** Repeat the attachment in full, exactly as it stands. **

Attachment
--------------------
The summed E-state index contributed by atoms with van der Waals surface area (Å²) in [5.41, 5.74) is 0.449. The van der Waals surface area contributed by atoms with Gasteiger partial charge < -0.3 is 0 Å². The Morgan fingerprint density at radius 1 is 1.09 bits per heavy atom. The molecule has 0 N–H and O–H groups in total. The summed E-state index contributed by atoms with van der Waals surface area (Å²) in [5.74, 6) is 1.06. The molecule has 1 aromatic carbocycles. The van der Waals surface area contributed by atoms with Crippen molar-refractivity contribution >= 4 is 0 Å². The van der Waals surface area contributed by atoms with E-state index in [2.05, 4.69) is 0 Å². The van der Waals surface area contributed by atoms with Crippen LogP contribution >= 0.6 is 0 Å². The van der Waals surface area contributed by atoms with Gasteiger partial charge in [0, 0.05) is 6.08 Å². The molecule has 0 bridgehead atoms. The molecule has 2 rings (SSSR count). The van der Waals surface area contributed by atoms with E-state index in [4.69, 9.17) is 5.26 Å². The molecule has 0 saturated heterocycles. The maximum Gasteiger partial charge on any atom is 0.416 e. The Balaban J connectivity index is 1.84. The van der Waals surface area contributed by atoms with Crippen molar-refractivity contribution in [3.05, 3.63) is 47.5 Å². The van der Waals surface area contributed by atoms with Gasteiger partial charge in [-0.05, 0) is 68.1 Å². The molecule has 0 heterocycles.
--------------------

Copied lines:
The summed E-state index contributed by atoms with van der Waals surface area (Å²) in [5.41, 5.74) is 0.449. The van der Waals surface area contributed by atoms with Gasteiger partial charge < -0.3 is 0 Å². The Morgan fingerprint density at radius 1 is 1.09 bits per heavy atom. The molecule has 0 N–H and O–H groups in total. The summed E-state index contributed by atoms with van der Waals surface area (Å²) in [5.74, 6) is 1.06. The molecule has 1 aromatic carbocycles. The van der Waals surface area contributed by atoms with Crippen molar-refractivity contribution >= 4 is 0 Å². The van der Waals surface area contributed by atoms with E-state index in [2.05, 4.69) is 0 Å². The van der Waals surface area contributed by atoms with Crippen LogP contribution >= 0.6 is 0 Å². The van der Waals surface area contributed by atoms with Gasteiger partial charge in [0, 0.05) is 6.08 Å². The molecule has 0 bridgehead atoms. The molecule has 2 rings (SSSR count). The van der Waals surface area contributed by atoms with E-state index in [4.69, 9.17) is 5.26 Å². The molecule has 0 saturated heterocycles. The maximum Gasteiger partial charge on any atom is 0.416 e. The Balaban J connectivity index is 1.84. The van der Waals surface area contributed by atoms with Crippen molar-refractivity contribution in [3.05, 3.63) is 47.5 Å². The van der Waals surface area contributed by atoms with Gasteiger partial charge in [-0.05, 0) is 68.1 Å². The molecule has 0 heterocycles.